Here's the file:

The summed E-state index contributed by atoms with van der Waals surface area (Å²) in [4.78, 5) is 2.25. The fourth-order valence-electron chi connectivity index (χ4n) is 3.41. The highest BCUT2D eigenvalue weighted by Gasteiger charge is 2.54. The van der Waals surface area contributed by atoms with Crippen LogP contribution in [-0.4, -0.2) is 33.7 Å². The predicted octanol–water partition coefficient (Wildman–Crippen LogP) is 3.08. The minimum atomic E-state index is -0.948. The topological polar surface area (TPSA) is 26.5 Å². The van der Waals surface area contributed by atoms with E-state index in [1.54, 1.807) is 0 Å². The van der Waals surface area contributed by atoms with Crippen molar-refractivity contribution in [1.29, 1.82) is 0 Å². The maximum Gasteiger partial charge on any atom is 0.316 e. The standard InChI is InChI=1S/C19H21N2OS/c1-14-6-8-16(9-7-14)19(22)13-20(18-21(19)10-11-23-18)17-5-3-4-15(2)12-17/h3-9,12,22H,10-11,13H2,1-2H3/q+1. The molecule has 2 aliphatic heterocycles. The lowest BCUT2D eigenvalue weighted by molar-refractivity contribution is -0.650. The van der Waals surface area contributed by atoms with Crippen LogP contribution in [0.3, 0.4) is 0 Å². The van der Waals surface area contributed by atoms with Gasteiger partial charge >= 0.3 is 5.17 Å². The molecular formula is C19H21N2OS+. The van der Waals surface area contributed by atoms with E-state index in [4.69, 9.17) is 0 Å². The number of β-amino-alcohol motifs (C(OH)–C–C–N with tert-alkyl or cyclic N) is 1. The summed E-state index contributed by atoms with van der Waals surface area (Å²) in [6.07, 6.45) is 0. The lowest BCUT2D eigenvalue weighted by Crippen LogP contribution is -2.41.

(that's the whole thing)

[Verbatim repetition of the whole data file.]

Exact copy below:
The summed E-state index contributed by atoms with van der Waals surface area (Å²) in [4.78, 5) is 2.25. The fourth-order valence-electron chi connectivity index (χ4n) is 3.41. The highest BCUT2D eigenvalue weighted by Gasteiger charge is 2.54. The van der Waals surface area contributed by atoms with Crippen LogP contribution in [-0.4, -0.2) is 33.7 Å². The predicted octanol–water partition coefficient (Wildman–Crippen LogP) is 3.08. The minimum atomic E-state index is -0.948. The topological polar surface area (TPSA) is 26.5 Å². The van der Waals surface area contributed by atoms with E-state index in [1.54, 1.807) is 0 Å². The van der Waals surface area contributed by atoms with Crippen molar-refractivity contribution in [1.29, 1.82) is 0 Å². The maximum Gasteiger partial charge on any atom is 0.316 e. The standard InChI is InChI=1S/C19H21N2OS/c1-14-6-8-16(9-7-14)19(22)13-20(18-21(19)10-11-23-18)17-5-3-4-15(2)12-17/h3-9,12,22H,10-11,13H2,1-2H3/q+1. The molecule has 2 aliphatic heterocycles. The lowest BCUT2D eigenvalue weighted by molar-refractivity contribution is -0.650. The van der Waals surface area contributed by atoms with Crippen LogP contribution in [0.3, 0.4) is 0 Å². The van der Waals surface area contributed by atoms with Gasteiger partial charge >= 0.3 is 5.17 Å². The molecular formula is C19H21N2OS+. The van der Waals surface area contributed by atoms with E-state index in [4.69, 9.17) is 0 Å². The number of β-amino-alcohol motifs (C(OH)–C–C–N with tert-alkyl or cyclic N) is 1. The summed E-state index contributed by atoms with van der Waals surface area (Å²) in [6.07, 6.45) is 0. The lowest BCUT2D eigenvalue weighted by Crippen LogP contribution is -2.41.